10 Ways to Avoid Holiday Overindulgence
While you enjoy this holiday season, try these simple ways to keep from overindulging without feeling like you’re missing out.

Tips for the holidays

Enjoy a protein and fiber-rich breakfast. A tip we love! This should be a part of your daily health routine, but especially on days you’ll be indulging. Opt for a hard-boiled egg, scrambled eggs with black beans, apple with almond butter, Greek yogurt with chia seeds (these seeds have double the fiber of bran flakes!), avocado with a poached egg or simply some kiwi and berries.

Don’t cook on an empty stomach. Just like it’s a bad idea to hit the grocery store when you’re starved, it’s not a good plan to start cooking without having had a healthy meal or snack. If you’re hungry, you’re much more likely to overeat and overindulge while you prepare the day’s feast.

Snack smart while cooking. Spending the day in a kitchen filled with intoxicating smells can do a number on your willpower. Stay on track by keeping healthy snacks on hand; place several small bowls with snacks like carrots, celery, berries, grapes or raw almonds on the counter.

Keep track of taste tests. Cooks need to know if they’ve seasoned the soup enough and sometimes it’s just too hard to resist a little nibble here and there—but these bites can really add up. Watch your consumption by putting your bites onto a small plate, instead of eating right out of the dish. Another trick is to use a different utensil for each sample—a bit wasteful as far as dishes goes, but then you’ll have visual representation of how much you’ve had and it’ll make it easier for you to say no.

Be hungry, not starving. Guilty of saving your appetite for the big meal? It may feel like you’re “saving” calories for later, but if you head to a party or big holiday meal with an empty stomach, you’re more likely to overdo it. Instead, make sure you’ve had breakfast and healthy snacks throughout the day—this way you’ll be ready to eat, but not ravenous.

Peruse then choose. The spread at holiday celebrations can be tantalizing—and overwhelming. By surveying what’s on the table first, then you can choose where you want to splurge and where you want to be smart. This works for appetizers and for full meals.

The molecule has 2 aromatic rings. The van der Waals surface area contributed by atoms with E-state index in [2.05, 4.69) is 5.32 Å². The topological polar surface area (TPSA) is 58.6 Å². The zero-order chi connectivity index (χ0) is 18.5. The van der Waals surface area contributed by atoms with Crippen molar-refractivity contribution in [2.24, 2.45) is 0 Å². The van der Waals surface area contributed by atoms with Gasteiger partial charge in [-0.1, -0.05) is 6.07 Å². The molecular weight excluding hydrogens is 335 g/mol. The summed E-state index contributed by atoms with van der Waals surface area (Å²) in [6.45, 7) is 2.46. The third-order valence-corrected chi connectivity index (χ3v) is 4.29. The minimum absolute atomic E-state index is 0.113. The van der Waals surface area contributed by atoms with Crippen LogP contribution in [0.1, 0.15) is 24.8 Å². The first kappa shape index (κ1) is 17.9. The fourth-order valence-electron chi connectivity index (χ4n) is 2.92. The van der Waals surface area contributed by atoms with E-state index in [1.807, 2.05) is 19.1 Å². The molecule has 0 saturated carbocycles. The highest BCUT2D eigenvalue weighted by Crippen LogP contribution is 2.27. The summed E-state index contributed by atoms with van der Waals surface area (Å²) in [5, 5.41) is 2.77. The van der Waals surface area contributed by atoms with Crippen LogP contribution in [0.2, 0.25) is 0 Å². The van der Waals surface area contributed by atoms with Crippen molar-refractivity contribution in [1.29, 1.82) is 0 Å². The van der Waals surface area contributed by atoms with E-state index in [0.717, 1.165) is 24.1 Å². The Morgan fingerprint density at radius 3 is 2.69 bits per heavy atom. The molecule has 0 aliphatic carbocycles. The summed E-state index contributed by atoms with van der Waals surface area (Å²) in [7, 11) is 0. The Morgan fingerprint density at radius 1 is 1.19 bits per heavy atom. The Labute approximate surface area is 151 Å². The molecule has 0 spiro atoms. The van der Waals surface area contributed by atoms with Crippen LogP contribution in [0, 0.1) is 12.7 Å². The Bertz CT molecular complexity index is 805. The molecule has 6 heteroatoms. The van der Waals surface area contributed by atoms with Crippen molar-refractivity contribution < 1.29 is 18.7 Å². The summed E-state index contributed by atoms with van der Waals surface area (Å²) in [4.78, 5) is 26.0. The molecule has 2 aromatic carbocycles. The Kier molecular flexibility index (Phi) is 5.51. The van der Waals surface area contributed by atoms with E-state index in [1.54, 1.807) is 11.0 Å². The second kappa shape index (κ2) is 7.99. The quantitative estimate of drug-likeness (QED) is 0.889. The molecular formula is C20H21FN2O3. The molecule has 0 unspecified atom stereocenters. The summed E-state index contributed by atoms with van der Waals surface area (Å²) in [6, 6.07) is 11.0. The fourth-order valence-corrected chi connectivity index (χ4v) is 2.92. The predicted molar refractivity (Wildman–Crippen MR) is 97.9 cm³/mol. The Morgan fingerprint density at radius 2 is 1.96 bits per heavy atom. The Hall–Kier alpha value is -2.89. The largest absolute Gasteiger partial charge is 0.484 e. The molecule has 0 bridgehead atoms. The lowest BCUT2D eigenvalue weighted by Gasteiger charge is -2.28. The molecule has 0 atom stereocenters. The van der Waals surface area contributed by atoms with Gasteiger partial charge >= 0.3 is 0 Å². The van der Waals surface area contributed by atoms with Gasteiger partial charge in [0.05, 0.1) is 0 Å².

Select smaller plates. Huge plates make it easier to fill up on anything and everything. By choosing a smaller plate, your portions will naturally be smaller. It’s better to go back for a second round of small portions then to pile your plate with massive portions you feel obligated to finish.

Don’t clean your plate! Mom had her heart in the right place, but many adults now have a bad habit of finishing off their plate—even if they aren’t hungry or don’t like what they’re eating. If you grab a side or an app that looks great, but wasn’t your cup of tea, don’t finish it! What’s more wasteful: tossing it out in the trash or unnecessarily tossing it into your body?

One drink for one glass of water. Many people like to enjoy a couple drinks during holiday celebrations. Steer clear of a morning-after headache by drinking water throughout the evening. And try the one for one trick: for each alcoholic beverage you have, drink a glass of water.

Walk it off. If you overdid it—oh well! The holidays are for feeling good and enjoying your time with loved ones, not beating yourself up. If you feel stuffed after a meal, the best thing you can do for yourself is to get moving. Go for a 10-minute brisk walk after the big feast and get your metabolism going; you’ll feel better in no time.

Wishing you and yours a happy, healthy and safe holiday season from all of us at Chiro One Wellness Centers.